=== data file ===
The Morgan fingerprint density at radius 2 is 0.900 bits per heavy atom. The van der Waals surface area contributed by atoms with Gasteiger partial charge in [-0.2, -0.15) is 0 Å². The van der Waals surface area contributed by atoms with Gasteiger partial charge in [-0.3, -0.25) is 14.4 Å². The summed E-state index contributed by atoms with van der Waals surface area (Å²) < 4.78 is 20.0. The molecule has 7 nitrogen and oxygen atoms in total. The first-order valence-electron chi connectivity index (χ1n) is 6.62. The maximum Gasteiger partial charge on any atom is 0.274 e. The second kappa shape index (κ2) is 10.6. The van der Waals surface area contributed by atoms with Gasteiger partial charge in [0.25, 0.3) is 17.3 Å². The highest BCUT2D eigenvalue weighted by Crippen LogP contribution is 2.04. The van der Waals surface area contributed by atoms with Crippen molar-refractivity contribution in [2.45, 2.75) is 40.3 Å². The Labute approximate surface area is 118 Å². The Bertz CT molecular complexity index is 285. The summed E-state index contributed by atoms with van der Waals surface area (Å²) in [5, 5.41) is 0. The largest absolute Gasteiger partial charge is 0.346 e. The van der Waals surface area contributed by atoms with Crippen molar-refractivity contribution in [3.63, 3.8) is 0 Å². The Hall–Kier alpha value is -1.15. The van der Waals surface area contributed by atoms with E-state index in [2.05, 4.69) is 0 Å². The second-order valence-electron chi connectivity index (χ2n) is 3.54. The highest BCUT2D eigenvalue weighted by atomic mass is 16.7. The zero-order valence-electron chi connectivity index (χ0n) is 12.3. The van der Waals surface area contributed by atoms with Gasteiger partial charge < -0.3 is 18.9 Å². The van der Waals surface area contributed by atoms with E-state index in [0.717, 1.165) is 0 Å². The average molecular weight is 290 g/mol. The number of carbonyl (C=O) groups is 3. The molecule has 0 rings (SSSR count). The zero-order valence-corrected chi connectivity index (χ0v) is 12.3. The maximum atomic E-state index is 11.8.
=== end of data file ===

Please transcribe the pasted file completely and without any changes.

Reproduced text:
The Morgan fingerprint density at radius 2 is 0.900 bits per heavy atom. The van der Waals surface area contributed by atoms with Gasteiger partial charge in [-0.2, -0.15) is 0 Å². The van der Waals surface area contributed by atoms with Gasteiger partial charge in [-0.3, -0.25) is 14.4 Å². The summed E-state index contributed by atoms with van der Waals surface area (Å²) < 4.78 is 20.0. The molecule has 7 nitrogen and oxygen atoms in total. The first-order valence-electron chi connectivity index (χ1n) is 6.62. The maximum Gasteiger partial charge on any atom is 0.274 e. The second kappa shape index (κ2) is 10.6. The van der Waals surface area contributed by atoms with Gasteiger partial charge in [0.25, 0.3) is 17.3 Å². The highest BCUT2D eigenvalue weighted by Crippen LogP contribution is 2.04. The van der Waals surface area contributed by atoms with Crippen molar-refractivity contribution in [2.45, 2.75) is 40.3 Å². The Labute approximate surface area is 118 Å². The Bertz CT molecular complexity index is 285. The summed E-state index contributed by atoms with van der Waals surface area (Å²) in [5, 5.41) is 0. The largest absolute Gasteiger partial charge is 0.346 e. The van der Waals surface area contributed by atoms with Crippen molar-refractivity contribution in [3.63, 3.8) is 0 Å². The Hall–Kier alpha value is -1.15. The van der Waals surface area contributed by atoms with E-state index in [2.05, 4.69) is 0 Å². The second-order valence-electron chi connectivity index (χ2n) is 3.54. The highest BCUT2D eigenvalue weighted by atomic mass is 16.7. The zero-order valence-electron chi connectivity index (χ0n) is 12.3. The van der Waals surface area contributed by atoms with Gasteiger partial charge < -0.3 is 18.9 Å². The van der Waals surface area contributed by atoms with E-state index in [0.717, 1.165) is 0 Å². The average molecular weight is 290 g/mol. The number of carbonyl (C=O) groups is 3. The molecule has 0 rings (SSSR count). The zero-order valence-corrected chi connectivity index (χ0v) is 12.3. The maximum atomic E-state index is 11.8.